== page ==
Here’s what you need to know about identifying and stopping sexual harassment in your children’s ministry.
Seven-year-old Cheltzie Hentz was rudely awakened to the world of sexual harassment on her school bus. Boys repeatedly called the Eden Prairie, Minnesota, second-grader crude names and made fun of her because she didn’t have a penis.
After her mother, Sue Mutziger, submitted 22 pages of complaints, the boys were lectured and briefly suspended. But Mutziger felt the schools didn’t do enough to protect her daughter. She filed a complaint with the U.S. Department of Education’s Office for Civil Rights (OCR). The OCR ruled that her daughter was indeed sexually harassed and that the school district “failed to take timely and effective action” to deal with or prevent the situation.
With today’s heightened sensitivity to sexual harassment, how can you know if it’s happening in your ministry?
Defining Sexual Harassment
Defining sexual harassment is a daunting task that’s difficult even for the courts. To one girl, a boy’s comments may be flirting. To another girl, the same comments made by the same boy may constitute a menace. So much of it is up to the individual’s point of view.
The Equal Employment Opportunity Commission defines sexual harassment as “verbal or physical conduct of a sexual nature that unreasonably interferes with a person’s work performance or creates an intimidating or hostile or offensive environment.”
For children, some experts redefine sexual harassment as conduct of a sexual nature that causes a child to feel humiliated, scared, or uncomfortable.
Fighting Sexual Harassment
Combat sexual harassment with the following:
Establish a policy.
Your policy must apply to children and staff. According to the Minnesota Department of Education, a sexual harassment policy must contain the following:
- A stand against harassment.
- A definition of harassment.
- A listing of consequences for sexual harassment, such as suspension from involvement in ministry activities for a certain time.
- A promise to review all complaints.
- An explanation of the complaint process (the complaint is to be put in writing).
- A promise of protection from retaliation for any complaints.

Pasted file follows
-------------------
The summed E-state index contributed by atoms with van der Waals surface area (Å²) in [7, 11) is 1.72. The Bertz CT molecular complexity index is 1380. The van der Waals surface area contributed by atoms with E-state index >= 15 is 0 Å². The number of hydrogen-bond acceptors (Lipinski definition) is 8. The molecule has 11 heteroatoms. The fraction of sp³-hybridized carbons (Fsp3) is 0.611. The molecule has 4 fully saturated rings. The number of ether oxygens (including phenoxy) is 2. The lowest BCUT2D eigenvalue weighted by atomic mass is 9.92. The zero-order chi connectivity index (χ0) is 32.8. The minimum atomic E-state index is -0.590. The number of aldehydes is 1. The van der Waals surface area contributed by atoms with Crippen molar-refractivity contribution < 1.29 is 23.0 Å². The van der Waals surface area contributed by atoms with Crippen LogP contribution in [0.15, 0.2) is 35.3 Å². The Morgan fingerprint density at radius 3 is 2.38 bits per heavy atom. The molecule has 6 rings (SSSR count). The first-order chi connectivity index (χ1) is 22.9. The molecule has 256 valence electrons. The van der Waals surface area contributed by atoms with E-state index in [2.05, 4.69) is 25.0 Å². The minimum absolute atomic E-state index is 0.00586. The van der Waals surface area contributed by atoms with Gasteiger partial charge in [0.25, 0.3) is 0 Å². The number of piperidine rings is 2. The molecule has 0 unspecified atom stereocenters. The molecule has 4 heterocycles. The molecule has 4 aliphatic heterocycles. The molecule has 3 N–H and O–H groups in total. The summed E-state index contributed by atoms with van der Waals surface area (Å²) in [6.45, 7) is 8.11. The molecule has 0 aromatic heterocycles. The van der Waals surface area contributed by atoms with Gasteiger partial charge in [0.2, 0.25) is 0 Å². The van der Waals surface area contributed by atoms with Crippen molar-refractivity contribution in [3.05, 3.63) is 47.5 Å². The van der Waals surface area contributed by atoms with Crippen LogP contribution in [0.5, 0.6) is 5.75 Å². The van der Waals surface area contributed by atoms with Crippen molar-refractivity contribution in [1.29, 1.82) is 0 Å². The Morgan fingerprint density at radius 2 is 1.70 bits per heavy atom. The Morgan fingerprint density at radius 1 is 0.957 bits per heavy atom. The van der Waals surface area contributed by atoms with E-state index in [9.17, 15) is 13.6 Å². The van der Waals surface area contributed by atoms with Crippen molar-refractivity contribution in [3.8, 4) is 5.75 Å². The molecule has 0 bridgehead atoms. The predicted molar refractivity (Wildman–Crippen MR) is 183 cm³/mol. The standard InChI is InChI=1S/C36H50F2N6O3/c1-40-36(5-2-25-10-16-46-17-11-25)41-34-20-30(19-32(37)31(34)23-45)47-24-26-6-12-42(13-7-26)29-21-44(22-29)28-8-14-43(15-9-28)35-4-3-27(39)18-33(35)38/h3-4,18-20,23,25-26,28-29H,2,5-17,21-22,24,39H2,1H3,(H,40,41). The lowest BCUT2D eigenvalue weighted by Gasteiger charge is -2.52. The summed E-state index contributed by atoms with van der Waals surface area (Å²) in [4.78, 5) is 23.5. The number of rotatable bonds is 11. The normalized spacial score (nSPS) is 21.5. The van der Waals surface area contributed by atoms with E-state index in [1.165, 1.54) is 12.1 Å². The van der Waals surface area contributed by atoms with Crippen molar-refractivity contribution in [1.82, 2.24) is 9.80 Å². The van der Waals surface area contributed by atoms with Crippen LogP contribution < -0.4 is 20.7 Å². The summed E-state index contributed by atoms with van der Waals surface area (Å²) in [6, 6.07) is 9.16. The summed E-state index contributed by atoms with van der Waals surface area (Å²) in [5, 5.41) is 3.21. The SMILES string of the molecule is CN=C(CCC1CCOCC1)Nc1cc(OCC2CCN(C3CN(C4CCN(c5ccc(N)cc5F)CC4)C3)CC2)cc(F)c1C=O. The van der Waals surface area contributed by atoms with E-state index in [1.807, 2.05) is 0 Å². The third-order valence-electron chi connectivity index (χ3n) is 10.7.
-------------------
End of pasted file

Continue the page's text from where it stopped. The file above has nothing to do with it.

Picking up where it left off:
- A promise of confidentiality for everyone involved.
Educate volunteers on sexual harassment.
Your staff members need to know what to do if they overhear a harassment or if a child complains to them. Why? The most important thing you can do in an alleged harassment situation is to protect the victimized child. Secondly, failure to act decisively could result in an expensive lawsuit from that child’s parents.
Encourage children to report.
Tell children you want to know about anything that makes them uncomfortable-whether actions or words from other children or staff. Tell kids that no one has permission to touch them or say anything that makes them feel yucky about being a boy or a girl.
Involve parents in sexual harassment complaints.
Before an incident occurs, distribute your policy to parents. Then if there ever is a complaint, involve the parents of the child with the complaint and the child or children who are accused of harassment. Tell parents what you’ve learned and involve them in the process of finding the truth.
Set up a meeting.
Meet with the senior pastor, the involved children, and their parents. Ask both sides to tell how they perceive the situation. If there is evidence of sexual harassment, remind parents of your policy and carry out the consequences of the policy.
Monitor children’s behavior closely.
Don’t throw a harassed child to the wolves. Provide constant supervision for children who previously experienced harassment. If there are more violations, intervene swiftly.
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